Marc uses Saab (7ins 32mm offset?), there is a web site with possible matches with right PCD.

Paul
Paul

Steven

Supersports used WW

http://www.mgcars.org.uk/cgi-bin/gen5?runprog=mgoc&p=emg/mgbv8.htm

Paul
Paul

Paul - 30 offset.

But what might be the offset for Steven's converted WW axle? Not necessarily the same. He needs to measure it specifically
Marc

Typically, A 3/8" spacer on the driver side (USA) & a 1/2" spacer on the passenger side will give you close to the same track width with a converted WW axle, to match the front track. Both spacers 1/2" is more accurate, but may result in tire rub on the driver side.

An hour or so of fiddeling with tire sizes using Datsun 260 Z spec 15" wheels resulted in 215/60/15 Yoko Avids in the rear & 195/65/15's in the front. The tire diameters are virtually the same, but the tread width is very different. These are 6 1/2" Sendol wheels, & the rear wheel arches have been radiused for clearance, but not rolled or flared.

Normally, 205/60/15 is about as large as you can go
with a 6" wheel. 6 or 6 1/2" is as large a wheel as you really need, but I have used 7" in the past, just because they were available.

Too wide a tire in the front will cause rubbing on the sway bar, if you have one. If not, you should add one for any spirited driving.

Jim
Jim Stuart

Thanks Marc and agree needs to measure specifically.

The offset I guess should be same (norm 22mm but no guarantees) but WW is narrower, as Jim points out a spacer can be used. The Supersports used diff offsets front and rear and squeezed 215's with a minor adjustment but was a new shell built to give max room.

Paul
Paul

Thanks everyone,

Just what I was looking for.

stevem

Steven,

Check out www.wheelspecs.com. Using a search for PCD 4x114.3 and various offsets here're a few examples that might work:

Volk Racing TE-37 14x6.5 15mm 205/60R14
15x5.5 35mm 185/65R15
15x6.5 20mm 205/50R15
15x6.5 35mm 205/50R15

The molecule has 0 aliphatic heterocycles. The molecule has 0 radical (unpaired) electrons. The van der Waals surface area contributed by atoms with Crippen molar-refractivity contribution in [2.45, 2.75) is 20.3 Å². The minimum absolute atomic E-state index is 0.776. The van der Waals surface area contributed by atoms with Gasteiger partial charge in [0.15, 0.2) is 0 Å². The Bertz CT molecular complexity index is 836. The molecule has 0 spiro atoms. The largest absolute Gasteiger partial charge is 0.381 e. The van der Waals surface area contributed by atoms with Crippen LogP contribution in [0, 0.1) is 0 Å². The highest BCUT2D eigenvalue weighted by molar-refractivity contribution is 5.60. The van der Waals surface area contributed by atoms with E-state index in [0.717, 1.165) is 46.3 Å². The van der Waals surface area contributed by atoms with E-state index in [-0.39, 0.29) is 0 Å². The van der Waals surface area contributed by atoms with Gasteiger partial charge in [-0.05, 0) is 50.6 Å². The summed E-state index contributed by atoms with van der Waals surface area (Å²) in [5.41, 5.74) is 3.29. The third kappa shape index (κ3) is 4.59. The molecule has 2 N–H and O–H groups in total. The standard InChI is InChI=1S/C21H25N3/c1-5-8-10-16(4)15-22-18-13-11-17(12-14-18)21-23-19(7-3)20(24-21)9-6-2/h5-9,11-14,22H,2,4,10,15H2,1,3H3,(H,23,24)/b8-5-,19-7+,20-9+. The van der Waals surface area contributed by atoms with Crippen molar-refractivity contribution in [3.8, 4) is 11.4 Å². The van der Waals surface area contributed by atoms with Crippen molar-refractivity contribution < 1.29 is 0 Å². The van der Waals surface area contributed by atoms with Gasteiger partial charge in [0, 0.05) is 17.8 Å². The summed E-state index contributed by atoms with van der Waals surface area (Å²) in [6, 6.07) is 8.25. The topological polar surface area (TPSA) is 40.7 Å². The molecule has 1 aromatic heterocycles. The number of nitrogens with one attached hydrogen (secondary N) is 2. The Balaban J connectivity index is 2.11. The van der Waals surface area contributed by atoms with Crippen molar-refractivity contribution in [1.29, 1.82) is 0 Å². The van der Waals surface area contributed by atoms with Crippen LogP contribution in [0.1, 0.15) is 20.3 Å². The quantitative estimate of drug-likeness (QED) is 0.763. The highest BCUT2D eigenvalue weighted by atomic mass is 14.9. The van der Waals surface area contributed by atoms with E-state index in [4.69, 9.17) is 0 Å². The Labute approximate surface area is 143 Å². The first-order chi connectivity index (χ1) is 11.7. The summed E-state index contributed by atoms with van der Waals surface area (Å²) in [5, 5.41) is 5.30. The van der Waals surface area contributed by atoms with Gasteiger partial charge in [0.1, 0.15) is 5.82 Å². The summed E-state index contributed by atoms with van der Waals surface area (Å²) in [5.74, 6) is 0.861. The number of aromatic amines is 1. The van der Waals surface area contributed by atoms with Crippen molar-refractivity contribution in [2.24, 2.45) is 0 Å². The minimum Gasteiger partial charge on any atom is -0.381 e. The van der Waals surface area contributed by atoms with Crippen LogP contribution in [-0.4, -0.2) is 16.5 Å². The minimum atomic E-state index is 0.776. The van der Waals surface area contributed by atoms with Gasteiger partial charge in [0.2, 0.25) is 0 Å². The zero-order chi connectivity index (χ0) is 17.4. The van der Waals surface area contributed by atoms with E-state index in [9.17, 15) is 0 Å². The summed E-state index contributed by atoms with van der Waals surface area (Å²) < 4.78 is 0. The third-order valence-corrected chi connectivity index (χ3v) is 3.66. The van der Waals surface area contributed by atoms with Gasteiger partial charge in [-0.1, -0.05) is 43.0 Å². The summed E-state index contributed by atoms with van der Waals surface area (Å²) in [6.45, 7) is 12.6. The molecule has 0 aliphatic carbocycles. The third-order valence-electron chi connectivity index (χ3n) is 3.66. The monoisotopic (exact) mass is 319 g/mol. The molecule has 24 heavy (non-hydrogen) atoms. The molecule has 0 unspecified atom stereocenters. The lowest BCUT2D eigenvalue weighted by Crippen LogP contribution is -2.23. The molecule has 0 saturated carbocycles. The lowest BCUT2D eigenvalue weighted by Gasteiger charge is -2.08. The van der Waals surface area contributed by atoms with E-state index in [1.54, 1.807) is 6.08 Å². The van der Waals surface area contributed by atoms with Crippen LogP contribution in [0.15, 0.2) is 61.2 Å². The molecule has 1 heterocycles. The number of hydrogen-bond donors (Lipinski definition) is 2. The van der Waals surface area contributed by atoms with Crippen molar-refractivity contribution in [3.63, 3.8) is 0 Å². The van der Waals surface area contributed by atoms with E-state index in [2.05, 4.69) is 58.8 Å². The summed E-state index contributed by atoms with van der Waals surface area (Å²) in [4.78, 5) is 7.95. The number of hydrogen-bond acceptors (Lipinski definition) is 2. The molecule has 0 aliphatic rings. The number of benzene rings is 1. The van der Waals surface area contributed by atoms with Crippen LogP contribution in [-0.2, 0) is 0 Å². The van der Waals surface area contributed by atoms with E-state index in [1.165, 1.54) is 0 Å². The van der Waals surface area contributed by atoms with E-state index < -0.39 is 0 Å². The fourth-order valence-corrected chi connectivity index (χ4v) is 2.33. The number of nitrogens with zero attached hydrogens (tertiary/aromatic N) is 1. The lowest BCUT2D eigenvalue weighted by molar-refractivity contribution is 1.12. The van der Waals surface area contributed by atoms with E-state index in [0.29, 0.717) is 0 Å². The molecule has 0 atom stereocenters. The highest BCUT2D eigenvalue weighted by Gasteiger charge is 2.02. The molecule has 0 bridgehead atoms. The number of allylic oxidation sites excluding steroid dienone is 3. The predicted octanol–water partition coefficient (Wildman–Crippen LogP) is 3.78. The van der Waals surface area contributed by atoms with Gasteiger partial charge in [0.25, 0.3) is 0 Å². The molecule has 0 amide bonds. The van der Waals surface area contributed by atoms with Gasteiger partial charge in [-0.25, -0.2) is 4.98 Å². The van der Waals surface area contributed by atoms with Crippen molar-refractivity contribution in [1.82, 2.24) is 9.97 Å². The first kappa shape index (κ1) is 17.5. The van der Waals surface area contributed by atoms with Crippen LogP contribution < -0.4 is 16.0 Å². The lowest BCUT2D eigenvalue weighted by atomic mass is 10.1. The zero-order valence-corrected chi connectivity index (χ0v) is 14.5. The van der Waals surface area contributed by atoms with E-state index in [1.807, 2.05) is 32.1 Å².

15x7 15mm 225/50R15
16x7 25mm 205/45R16

BBS RGII Open 15x6.5 38mm

Advan Racing RG 15x7.5 21mm 225/50R15
16x7 31mm 205/45R16

Advan Racing Siena 16x7.5 32mm 225/45R16

SSR Type C 15x7 30mm
16x7 30mm

Sebring ITC 17x7 35mm 205/45R17

A positive offset greater than stock (22mm) moves the wheel centerline towards the center of the car. For example, a 15x6.5 wheel with 20mm offset might rub the fender lip. A 15x6.5 wheel with a 38mm offset might rub the inner fender well or sway bar. Lots of other stuff in the archives.

Good Luck,
Joe
Joseph Lagasse

Steve,

From the above responses you are likely on the right track, but while poking about I happened upon the thread, so...

My specific set up:

'74 B-GT (early model year chrome bumper)
Wire wheel rear with bolt-on hubs
Doug Jackson Panhard rod
Panasport 15x7 22mm offset Minilite replicas
Kumho 205/50/15 R compound tires
Seven whacks with BFH on inner fender above bumpstops
1/4 inch spacer LH side, 1/2 inch RH side
NO modification needed to fender - not even the lip

I have wondered if 215's could squeeze in with rolling the fender lip and seven more whacks.

Cheers,

Dean
Dean Lake

slightly off topic, and relatively irrelevant (can you say that?) but 225/40/18's will fit on the back of a steel wheel axle B with a 7" wide wheel and a 40mm positive offset with no flaring, no rubbing, and no bfh work. Car might not handle at its best, but hey, we're only running these things on 1/4 mile drag strips.... right?

Justin

p.s. In all seriousness, I wonder if I couldn't get away with that tire combo with my IRS, and with Ted Lathrops redesigned front suspension....
Justin

This thread was discussed between 17/09/2003 and 03/10/2003